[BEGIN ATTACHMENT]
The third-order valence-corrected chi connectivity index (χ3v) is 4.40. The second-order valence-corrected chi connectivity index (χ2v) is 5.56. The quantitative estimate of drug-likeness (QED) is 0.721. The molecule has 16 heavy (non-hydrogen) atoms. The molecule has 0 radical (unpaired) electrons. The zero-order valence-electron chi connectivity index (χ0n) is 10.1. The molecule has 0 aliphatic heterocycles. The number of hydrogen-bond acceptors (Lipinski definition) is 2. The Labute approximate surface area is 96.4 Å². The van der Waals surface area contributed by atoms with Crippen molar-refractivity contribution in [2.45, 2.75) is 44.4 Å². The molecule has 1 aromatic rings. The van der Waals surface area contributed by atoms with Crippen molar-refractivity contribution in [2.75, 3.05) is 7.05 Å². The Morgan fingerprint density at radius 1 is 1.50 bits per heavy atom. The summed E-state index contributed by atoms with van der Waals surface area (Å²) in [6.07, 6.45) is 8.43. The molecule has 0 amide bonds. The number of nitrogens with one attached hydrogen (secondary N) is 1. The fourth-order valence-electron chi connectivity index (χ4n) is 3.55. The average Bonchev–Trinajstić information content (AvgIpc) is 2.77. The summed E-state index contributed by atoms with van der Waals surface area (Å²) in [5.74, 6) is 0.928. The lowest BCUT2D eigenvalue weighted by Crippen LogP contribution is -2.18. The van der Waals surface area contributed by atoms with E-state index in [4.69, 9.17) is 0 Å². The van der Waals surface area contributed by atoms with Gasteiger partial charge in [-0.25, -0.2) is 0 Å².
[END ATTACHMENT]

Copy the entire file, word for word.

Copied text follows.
The third-order valence-corrected chi connectivity index (χ3v) is 4.40. The second-order valence-corrected chi connectivity index (χ2v) is 5.56. The quantitative estimate of drug-likeness (QED) is 0.721. The molecule has 16 heavy (non-hydrogen) atoms. The molecule has 0 radical (unpaired) electrons. The zero-order valence-electron chi connectivity index (χ0n) is 10.1. The molecule has 0 aliphatic heterocycles. The number of hydrogen-bond acceptors (Lipinski definition) is 2. The Labute approximate surface area is 96.4 Å². The van der Waals surface area contributed by atoms with Crippen molar-refractivity contribution in [2.45, 2.75) is 44.4 Å². The molecule has 1 aromatic rings. The van der Waals surface area contributed by atoms with Crippen molar-refractivity contribution in [2.75, 3.05) is 7.05 Å². The Morgan fingerprint density at radius 1 is 1.50 bits per heavy atom. The summed E-state index contributed by atoms with van der Waals surface area (Å²) in [6.07, 6.45) is 8.43. The molecule has 0 amide bonds. The number of nitrogens with one attached hydrogen (secondary N) is 1. The fourth-order valence-electron chi connectivity index (χ4n) is 3.55. The average Bonchev–Trinajstić information content (AvgIpc) is 2.77. The summed E-state index contributed by atoms with van der Waals surface area (Å²) in [5.74, 6) is 0.928. The lowest BCUT2D eigenvalue weighted by Crippen LogP contribution is -2.18. The van der Waals surface area contributed by atoms with E-state index in [4.69, 9.17) is 0 Å². The van der Waals surface area contributed by atoms with Gasteiger partial charge in [-0.25, -0.2) is 0 Å².